a splitter for splitting the local clock signal into the orthogonal clock signals.
15. The DQVM system as defined in
16. The DQVM system as defined in
17. The DQVM system as defined in
18. The DQVM system as defined in
19. The DQVM system as defined in
20. The method as defined in
modulating the one bit signals by using one bit quadrature modulating signals.
21. A Digital Quadrature Vector Modulator (DQVM) for acting on two multi-bit input signals to output a one-bit output signal, the system comprising:
a multi-bit interpolator for interpolating one of the input signals at a single baseband sampling rate to provide an offset to the one of the input signals;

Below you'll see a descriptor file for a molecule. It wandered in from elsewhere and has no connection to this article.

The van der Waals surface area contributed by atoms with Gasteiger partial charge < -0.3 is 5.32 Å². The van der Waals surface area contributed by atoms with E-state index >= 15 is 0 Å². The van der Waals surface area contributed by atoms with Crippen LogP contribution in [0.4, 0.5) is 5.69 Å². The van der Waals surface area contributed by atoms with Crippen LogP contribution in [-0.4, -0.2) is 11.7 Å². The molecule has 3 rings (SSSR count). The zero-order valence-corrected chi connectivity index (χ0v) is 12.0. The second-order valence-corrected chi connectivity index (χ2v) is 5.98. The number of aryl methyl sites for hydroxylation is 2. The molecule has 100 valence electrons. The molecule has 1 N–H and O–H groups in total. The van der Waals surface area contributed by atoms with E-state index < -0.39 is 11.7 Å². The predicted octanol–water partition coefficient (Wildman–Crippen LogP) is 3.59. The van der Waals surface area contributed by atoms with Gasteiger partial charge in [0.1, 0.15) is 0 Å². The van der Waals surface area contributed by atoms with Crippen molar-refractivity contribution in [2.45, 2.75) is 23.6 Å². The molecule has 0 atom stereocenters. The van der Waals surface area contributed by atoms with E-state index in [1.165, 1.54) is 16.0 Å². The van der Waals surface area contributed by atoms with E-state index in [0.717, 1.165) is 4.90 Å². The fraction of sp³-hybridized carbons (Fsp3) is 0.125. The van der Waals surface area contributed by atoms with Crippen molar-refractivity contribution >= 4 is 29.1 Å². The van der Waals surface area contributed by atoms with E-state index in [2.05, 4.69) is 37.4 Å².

a first one bit modulator for modulating the interpolated input signal at a modulator sampling rate which is faster than the baseband sampling rate; and
a second one bit modulator for modulating the other input signal at the modulator sampling rate.
22. The DQVM as defined in
the multi-bit interpolator interpolates the one of the input signal by an amount related to the modulator sampling rate; and
the first and second one bit modulators are single bit delta sigma modulators.
23. The DQVM as defined in